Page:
That’s probably because exercise levels have such a strong influence over many of those numbers, the study authors note, and being sedentary arguably plays the biggest role. Said Norman Lazarus, study co-author and professor at King’s College London, in a press release, “Inevitably, our bodies will experience some decline with age, but staying physically active can buy you extra years of function compared to sedentary people.”

TIME

Tour de France Prize Money Way Up

Tour de France 1934
AFP / Getty Images Frenchman Rene Vietto tries to break away from Spanish rider Vicente Trueba as they climb the mountain pass of the Tourmalet (Col du Tourmalet) on July 23, 1934 during the 18th stage of the 28th Tour de France

With Wednesday’s official announcement of the route for the 2015 Tour de France, the best cyclists in the world know exactly where they’ll be next July. They also know what they stand to win: there are about 2 million euros (about $2.6 million) at stake, with a €450,000 prize for the final winner and €22,500 for the winner of each stage (that’s about $576,000 and $28,800, respectively).

That’s considerably less than the prize pool available for the famously lucrative International Dota 2 video game championships, but it’s plenty to get excited about — especially compared to the money that used to be available for Tour de France winners.

When TIME first covered the world’s most famous cycling event, in 1934, only 60 competitors were entered (versus 198 today) and the stakes were much lower:

L’Auto, Paris sportpaper, founded the race in 1903 as a circuit of the Auvergne highlands, enlarged it by stages to its present scale. L’Auto foots the bills for meals & lodging, furnishes to each contestant his bicycle, as many tires as he can wear out, $2.64 per day for pin-money. This year publicity-seeking merchants have scraped up 800,000 francs ($52,800) for prizes. The winner of each of the 23 daily laps gets 1,.000 francs ($660).

Even accounting for inflation, that’s not much compared to today’s prizes: $52,800 in 1934 dollars is $937,207.88 today, according to the Bureau of Labor Statistics inflation calculator, and $660 is $11,715.10. That means the winner of each stage stands to make twice as much as he did 80 years ago, and the overall prize pot is nearly three times as big. And the prizes haven’t exactly climbed steadily: in 1954, TIME reported that the winner of each stage would take home a mere $570 (about $5,000 today).

At least 1934’s racers could afford a train ticket, if not necessarily first class. And, as TIME wrote in its coverage of the race, that was important: “One race was so swift and grim,” reported the magazine, “that after the finish a rider was reported to have bought a train ticket over the route so that he could inspect the scenery.”

Read more: A Brief History of the Tour de France

TIME Cycling

Tour de France: Determination, Dirt and Damage

With the world's most epic cycling competition concluding Sunday with Italy’s Vincenzo Nibali victorious, TIME takes a look back at the monthlong contest with a photo from every day of the race.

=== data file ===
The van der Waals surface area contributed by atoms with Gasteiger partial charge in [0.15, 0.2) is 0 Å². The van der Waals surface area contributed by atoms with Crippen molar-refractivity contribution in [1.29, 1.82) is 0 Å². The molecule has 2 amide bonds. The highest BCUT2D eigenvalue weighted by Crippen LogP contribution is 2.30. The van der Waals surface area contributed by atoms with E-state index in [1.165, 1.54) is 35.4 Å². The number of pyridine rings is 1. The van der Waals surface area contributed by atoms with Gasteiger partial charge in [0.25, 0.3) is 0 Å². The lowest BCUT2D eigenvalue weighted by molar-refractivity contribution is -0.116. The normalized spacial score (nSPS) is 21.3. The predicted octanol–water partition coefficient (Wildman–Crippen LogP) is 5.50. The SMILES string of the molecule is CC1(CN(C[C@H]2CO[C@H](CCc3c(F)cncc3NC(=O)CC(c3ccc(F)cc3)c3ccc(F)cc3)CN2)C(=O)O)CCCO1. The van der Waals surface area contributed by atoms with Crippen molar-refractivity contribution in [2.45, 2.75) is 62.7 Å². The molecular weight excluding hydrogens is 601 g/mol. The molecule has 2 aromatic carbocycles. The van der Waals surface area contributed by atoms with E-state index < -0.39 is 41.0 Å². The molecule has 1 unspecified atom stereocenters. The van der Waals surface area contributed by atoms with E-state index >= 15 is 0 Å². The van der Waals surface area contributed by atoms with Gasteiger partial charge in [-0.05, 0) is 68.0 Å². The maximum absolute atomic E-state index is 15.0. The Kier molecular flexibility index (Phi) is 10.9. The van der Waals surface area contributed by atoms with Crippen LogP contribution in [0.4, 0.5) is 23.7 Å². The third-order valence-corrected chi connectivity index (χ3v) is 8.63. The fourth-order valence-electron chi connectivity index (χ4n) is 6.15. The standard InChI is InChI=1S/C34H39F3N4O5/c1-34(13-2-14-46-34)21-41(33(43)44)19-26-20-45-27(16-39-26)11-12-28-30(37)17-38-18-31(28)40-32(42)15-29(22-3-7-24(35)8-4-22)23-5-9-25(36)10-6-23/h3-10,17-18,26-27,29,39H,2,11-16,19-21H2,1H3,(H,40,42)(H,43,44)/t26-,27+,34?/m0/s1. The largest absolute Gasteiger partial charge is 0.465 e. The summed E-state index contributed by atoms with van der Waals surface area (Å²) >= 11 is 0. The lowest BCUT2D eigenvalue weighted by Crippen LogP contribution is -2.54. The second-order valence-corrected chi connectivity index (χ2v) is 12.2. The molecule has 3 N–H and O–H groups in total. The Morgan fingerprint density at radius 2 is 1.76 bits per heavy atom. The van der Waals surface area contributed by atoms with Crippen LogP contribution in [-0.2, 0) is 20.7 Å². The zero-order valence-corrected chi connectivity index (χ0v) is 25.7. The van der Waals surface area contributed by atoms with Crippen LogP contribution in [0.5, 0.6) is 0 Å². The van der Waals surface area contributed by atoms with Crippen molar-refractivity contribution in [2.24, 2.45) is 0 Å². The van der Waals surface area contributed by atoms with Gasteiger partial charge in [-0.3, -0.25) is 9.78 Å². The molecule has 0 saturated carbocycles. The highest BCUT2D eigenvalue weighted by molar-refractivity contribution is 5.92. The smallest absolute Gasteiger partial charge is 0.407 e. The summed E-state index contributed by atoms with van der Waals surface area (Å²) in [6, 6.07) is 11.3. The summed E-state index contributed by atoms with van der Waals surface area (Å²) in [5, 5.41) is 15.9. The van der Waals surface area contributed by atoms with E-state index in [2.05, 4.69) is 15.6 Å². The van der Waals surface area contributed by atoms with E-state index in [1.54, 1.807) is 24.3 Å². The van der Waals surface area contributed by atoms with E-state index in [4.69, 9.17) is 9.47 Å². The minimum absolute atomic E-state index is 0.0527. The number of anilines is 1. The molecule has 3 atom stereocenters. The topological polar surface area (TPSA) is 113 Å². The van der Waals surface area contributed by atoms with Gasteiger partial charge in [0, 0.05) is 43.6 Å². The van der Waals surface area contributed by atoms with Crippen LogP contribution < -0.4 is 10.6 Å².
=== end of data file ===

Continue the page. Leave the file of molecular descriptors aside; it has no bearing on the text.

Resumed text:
TIME Cycling

The Gritty Faces of the Tour de France

Wet conditions in the fifth stage of the Tour de France made for a dangerous ride--defending champ Chris Froome dropped out after two falls--but they also made for some incredible images of riders persevering

TIME Cycling

Reigning Tour de France Champion Exits Race After Crashes

Le Tour de France 2014 - Stage Four
Doug Pensinger—Getty Images Chris Froome of Great Britain and Team Sky chases back to the peloton after being involved in a crash just after the start of stage four of the 2014 Le Tour de France from Le Touquet-Paris-Plage to Lille on July 8, 2014.

Two crashes lead to an injured right arm

Defending tour Tour de France champion Chris Froome bowed out of the cycling race Wednesday after crashing twice.

The conditions were slick on Wednesday’s Stage 5 section, running from Ypres in Belgium to northern France. Rain poured onto the course, adding an extra challenge to an already demanding race. Froome, of the British Sky team, crashed at the 29-km mark, according to the race’s website, before eventually crashing again at the 83-km mark. He exited the 152-kilometer stage with an injured right arm.

Froome injured his wrist on Tuesday after a crash in Stage 4, but was cleared to race again.

“The wrist is painful and it’s certainly not ideal going into tomorrow’s cobbled stage,” Froome said Tuesday night, “but I have a great team around me and we’ll get through the next few days as best we can.”

TIME Cycling

Tour de France Riders Will Travel 2,277 Miles This Year

Cyclists will burn a combined 19,800,000 calories by the end of this year's Tour de France. And other cool stats.

When the Tour de France began in 1903, cyclists made a 1,509 mile trek. 111 years later, they’ll travel 2,277 miles – a 768-mile difference.

The event holds some big numbers: more than 20,000 security staffers will watch over the event and more than 600 journalists will cover it.

But no matter the numbers, one thing stays the same: Only one person can be the winner of the yellow jersey. Watch the video above for more cool Tour de France facts, images, and numbers so when it starts this weekend, you’re in the know.